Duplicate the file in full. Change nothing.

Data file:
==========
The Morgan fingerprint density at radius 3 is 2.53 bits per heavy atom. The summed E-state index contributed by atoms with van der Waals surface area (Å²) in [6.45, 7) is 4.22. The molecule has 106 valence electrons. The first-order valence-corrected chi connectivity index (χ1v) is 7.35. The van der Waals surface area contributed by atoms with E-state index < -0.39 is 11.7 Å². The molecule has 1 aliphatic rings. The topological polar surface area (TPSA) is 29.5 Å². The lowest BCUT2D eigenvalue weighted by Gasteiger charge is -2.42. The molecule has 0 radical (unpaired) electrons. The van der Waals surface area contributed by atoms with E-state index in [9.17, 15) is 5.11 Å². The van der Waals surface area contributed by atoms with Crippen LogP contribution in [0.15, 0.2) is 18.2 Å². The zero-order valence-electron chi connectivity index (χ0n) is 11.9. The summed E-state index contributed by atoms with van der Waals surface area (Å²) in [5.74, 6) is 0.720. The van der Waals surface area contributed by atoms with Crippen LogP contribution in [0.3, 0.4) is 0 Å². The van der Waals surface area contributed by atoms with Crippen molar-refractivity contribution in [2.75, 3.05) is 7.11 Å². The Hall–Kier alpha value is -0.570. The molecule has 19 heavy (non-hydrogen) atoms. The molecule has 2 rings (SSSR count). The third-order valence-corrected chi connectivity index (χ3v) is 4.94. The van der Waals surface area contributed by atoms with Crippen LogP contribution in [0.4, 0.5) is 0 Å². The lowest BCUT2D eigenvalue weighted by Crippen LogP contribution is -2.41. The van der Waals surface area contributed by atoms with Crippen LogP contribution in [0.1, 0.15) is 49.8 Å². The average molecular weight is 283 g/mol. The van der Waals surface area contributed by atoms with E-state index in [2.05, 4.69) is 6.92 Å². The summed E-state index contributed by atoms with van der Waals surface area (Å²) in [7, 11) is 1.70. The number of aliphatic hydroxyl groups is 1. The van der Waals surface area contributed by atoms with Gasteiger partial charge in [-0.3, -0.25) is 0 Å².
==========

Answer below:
The Morgan fingerprint density at radius 3 is 2.53 bits per heavy atom. The summed E-state index contributed by atoms with van der Waals surface area (Å²) in [6.45, 7) is 4.22. The molecule has 106 valence electrons. The first-order valence-corrected chi connectivity index (χ1v) is 7.35. The van der Waals surface area contributed by atoms with E-state index < -0.39 is 11.7 Å². The molecule has 1 aliphatic rings. The topological polar surface area (TPSA) is 29.5 Å². The lowest BCUT2D eigenvalue weighted by Gasteiger charge is -2.42. The molecule has 0 radical (unpaired) electrons. The van der Waals surface area contributed by atoms with E-state index in [9.17, 15) is 5.11 Å². The van der Waals surface area contributed by atoms with Crippen LogP contribution in [0.15, 0.2) is 18.2 Å². The zero-order valence-electron chi connectivity index (χ0n) is 11.9. The summed E-state index contributed by atoms with van der Waals surface area (Å²) in [5.74, 6) is 0.720. The van der Waals surface area contributed by atoms with Crippen LogP contribution in [0.3, 0.4) is 0 Å². The van der Waals surface area contributed by atoms with Crippen molar-refractivity contribution in [2.75, 3.05) is 7.11 Å². The Hall–Kier alpha value is -0.570. The molecule has 19 heavy (non-hydrogen) atoms. The molecule has 2 rings (SSSR count). The third-order valence-corrected chi connectivity index (χ3v) is 4.94. The van der Waals surface area contributed by atoms with Crippen LogP contribution in [0.4, 0.5) is 0 Å². The lowest BCUT2D eigenvalue weighted by Crippen LogP contribution is -2.41. The van der Waals surface area contributed by atoms with Crippen LogP contribution in [0.1, 0.15) is 49.8 Å². The average molecular weight is 283 g/mol. The van der Waals surface area contributed by atoms with E-state index in [2.05, 4.69) is 6.92 Å². The summed E-state index contributed by atoms with van der Waals surface area (Å²) in [7, 11) is 1.70. The number of aliphatic hydroxyl groups is 1. The van der Waals surface area contributed by atoms with Gasteiger partial charge in [-0.3, -0.25) is 0 Å².